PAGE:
Milwaukee County names the Black Nite its first LGBTQ historical landmark

by | Nov 1, 2022 | 0 comments

While many around the nation are familiar with the Stonewall Bar and the uprising there that is said to have been the catalyst for LGBTQ rights fight in this county, very few know about the incident at the Black Nite, a bar in Milwaukee that openly catered to a “queer clientele” according to NBC News. On August 5th, 1961, in what many are now saying is the first LGBTQ resistance event in the country, four naval servicemen, in what is largely believed to have been a bet, tried to enter the Black Nite without paying or signing their log. They didn’t make it past the bouncer, who grabbed one of them by the arm, leading to a fight between the four men and the bouncer. “One of the servicemen was injured, so the other three took him to the hospital, according to coverage of the event at the time by the two local newspapers, the Milwaukee Sentinel and the Milwaukee Journal.” NBC continues. “Witnesses later told police that as the servicemen left, one of them said, “We’ll be back. We’ll return with some friends and clean up the place,”

When the servicemen threatened to come back with “some friends and clean up the place,” Josie Carter, a trans woman of color who was at the Black Nite that evening and was dating the bouncer, started preparing for a fight and tried galvenizing the rest of the patrons, many of whom, though tired of the harassment, were afraid to fight because they weren’t out, some even being in heterosexual-presenting relationships with wives and kids. Nevertheless, Carter “urged patrons to fight back and defend the safe space they had created.” At the time of this incident, according to NBC News, police had beaten a man to death in a park known to be a meeting place for gay people about a year prior, and there were anti-crossdressing laws, “which meant police would stop trans and gender-nonconforming people to ensure they were wearing three items of clothing that matched their sex assigned at birth.”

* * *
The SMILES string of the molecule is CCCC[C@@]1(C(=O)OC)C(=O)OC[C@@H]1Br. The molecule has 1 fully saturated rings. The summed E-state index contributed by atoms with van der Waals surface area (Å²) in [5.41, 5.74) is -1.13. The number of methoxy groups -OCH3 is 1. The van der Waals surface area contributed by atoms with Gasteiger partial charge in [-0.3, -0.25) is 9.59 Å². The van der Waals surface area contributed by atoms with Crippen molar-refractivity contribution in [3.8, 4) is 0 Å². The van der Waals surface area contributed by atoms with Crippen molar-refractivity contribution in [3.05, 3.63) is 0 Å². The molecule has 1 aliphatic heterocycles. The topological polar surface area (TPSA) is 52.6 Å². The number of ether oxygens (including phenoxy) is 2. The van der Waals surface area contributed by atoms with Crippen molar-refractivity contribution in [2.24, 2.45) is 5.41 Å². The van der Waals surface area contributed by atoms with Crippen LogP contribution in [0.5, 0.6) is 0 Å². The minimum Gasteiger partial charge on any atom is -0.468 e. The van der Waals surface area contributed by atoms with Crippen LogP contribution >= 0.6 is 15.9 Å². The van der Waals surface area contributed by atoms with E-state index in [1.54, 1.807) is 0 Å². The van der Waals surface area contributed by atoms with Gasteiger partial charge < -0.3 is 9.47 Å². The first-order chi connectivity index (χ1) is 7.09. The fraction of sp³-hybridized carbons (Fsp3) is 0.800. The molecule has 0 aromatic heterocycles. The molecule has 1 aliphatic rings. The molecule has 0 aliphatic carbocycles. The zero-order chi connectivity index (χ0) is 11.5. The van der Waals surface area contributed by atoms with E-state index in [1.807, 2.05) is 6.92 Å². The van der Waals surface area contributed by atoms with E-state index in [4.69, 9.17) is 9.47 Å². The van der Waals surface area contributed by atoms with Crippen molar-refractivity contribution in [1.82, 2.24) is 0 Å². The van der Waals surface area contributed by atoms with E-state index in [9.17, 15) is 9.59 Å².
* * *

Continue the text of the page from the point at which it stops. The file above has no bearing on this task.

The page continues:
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When the servicemen returned, a large fight broke out, with Carter herself punching a man to the ground who called her a slur. NBC continues: “After the fight, witnesses told police that the group of servicemen piled into two cars and drove off, according to local newspaper coverage. Three people were hospitalized (one serviceman and two bar patrons), and the next day, police charged three of the servicemen with disorderly conduct and searched for about a dozen others who they said “joined in an invasion” of the bar. The Black Nite’s owner, Wallace Whetham, estimated that the incident caused $2,000 in damages, the Milwaukee Journal reported.”

Even though the city closed the bar down a year after this incident, and the bar that took its place closed a few years later because of a road expansion, Milwaukee is now set to designate it as a historical landmark, a move that would acknowledge the significance of the event in a state that has been at the forefront of LGBTQ rights until recent attacks have set Wisconsin back.

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